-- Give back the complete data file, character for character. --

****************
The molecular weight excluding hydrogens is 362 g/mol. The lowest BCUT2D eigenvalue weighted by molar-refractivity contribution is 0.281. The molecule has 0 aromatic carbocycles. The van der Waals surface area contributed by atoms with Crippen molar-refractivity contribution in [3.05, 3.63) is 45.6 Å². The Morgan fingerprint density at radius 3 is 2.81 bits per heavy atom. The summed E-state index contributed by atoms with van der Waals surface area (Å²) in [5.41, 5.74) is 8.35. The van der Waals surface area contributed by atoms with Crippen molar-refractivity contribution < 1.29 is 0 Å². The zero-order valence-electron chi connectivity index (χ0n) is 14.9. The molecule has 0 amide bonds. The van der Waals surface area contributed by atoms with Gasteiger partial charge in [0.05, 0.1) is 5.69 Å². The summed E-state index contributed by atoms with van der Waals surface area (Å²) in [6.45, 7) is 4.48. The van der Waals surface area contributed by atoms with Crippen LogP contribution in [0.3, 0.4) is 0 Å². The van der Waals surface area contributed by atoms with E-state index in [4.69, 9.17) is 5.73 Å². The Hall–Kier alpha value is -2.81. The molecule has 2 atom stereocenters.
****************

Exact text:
The molecular weight excluding hydrogens is 362 g/mol. The lowest BCUT2D eigenvalue weighted by molar-refractivity contribution is 0.281. The molecule has 0 aromatic carbocycles. The van der Waals surface area contributed by atoms with Crippen molar-refractivity contribution in [3.05, 3.63) is 45.6 Å². The Morgan fingerprint density at radius 3 is 2.81 bits per heavy atom. The summed E-state index contributed by atoms with van der Waals surface area (Å²) in [5.41, 5.74) is 8.35. The van der Waals surface area contributed by atoms with Crippen molar-refractivity contribution < 1.29 is 0 Å². The zero-order valence-electron chi connectivity index (χ0n) is 14.9. The molecule has 0 amide bonds. The van der Waals surface area contributed by atoms with Gasteiger partial charge in [0.05, 0.1) is 5.69 Å². The summed E-state index contributed by atoms with van der Waals surface area (Å²) in [6.45, 7) is 4.48. The van der Waals surface area contributed by atoms with Crippen LogP contribution in [0.3, 0.4) is 0 Å². The van der Waals surface area contributed by atoms with E-state index in [4.69, 9.17) is 5.73 Å². The Hall–Kier alpha value is -2.81. The molecule has 2 atom stereocenters.